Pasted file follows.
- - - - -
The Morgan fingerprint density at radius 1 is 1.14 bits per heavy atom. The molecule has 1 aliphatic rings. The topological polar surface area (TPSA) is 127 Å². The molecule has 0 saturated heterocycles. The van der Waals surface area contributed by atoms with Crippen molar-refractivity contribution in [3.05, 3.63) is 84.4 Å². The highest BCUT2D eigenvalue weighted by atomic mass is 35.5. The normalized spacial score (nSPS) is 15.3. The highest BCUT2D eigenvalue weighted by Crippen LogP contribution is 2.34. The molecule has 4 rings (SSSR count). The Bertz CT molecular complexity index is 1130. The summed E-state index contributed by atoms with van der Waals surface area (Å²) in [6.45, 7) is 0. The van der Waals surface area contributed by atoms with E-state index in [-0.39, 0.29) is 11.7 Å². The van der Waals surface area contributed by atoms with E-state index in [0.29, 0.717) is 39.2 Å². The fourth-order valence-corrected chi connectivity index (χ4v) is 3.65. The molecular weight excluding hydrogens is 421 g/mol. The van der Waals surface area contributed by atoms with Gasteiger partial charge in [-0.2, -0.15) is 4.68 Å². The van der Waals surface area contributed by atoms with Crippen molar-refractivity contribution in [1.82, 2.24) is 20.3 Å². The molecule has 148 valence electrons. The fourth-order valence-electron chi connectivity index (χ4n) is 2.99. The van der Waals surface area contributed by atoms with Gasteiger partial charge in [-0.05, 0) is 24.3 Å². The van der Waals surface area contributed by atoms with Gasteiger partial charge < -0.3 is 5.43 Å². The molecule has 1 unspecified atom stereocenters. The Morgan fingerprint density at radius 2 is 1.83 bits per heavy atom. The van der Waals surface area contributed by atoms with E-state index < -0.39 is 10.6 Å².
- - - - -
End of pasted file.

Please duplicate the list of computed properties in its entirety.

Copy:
The Morgan fingerprint density at radius 1 is 1.14 bits per heavy atom. The molecule has 1 aliphatic rings. The topological polar surface area (TPSA) is 127 Å². The molecule has 0 saturated heterocycles. The van der Waals surface area contributed by atoms with Crippen molar-refractivity contribution in [3.05, 3.63) is 84.4 Å². The highest BCUT2D eigenvalue weighted by atomic mass is 35.5. The normalized spacial score (nSPS) is 15.3. The highest BCUT2D eigenvalue weighted by Crippen LogP contribution is 2.34. The molecule has 4 rings (SSSR count). The Bertz CT molecular complexity index is 1130. The summed E-state index contributed by atoms with van der Waals surface area (Å²) in [6.45, 7) is 0. The van der Waals surface area contributed by atoms with E-state index in [-0.39, 0.29) is 11.7 Å². The van der Waals surface area contributed by atoms with E-state index in [0.29, 0.717) is 39.2 Å². The fourth-order valence-corrected chi connectivity index (χ4v) is 3.65. The molecular weight excluding hydrogens is 421 g/mol. The van der Waals surface area contributed by atoms with Gasteiger partial charge in [-0.2, -0.15) is 4.68 Å². The van der Waals surface area contributed by atoms with Crippen molar-refractivity contribution in [1.82, 2.24) is 20.3 Å². The molecule has 148 valence electrons. The fourth-order valence-electron chi connectivity index (χ4n) is 2.99. The van der Waals surface area contributed by atoms with Gasteiger partial charge in [-0.05, 0) is 24.3 Å². The van der Waals surface area contributed by atoms with Gasteiger partial charge < -0.3 is 5.43 Å². The molecule has 1 unspecified atom stereocenters. The Morgan fingerprint density at radius 2 is 1.83 bits per heavy atom. The van der Waals surface area contributed by atoms with E-state index < -0.39 is 10.6 Å².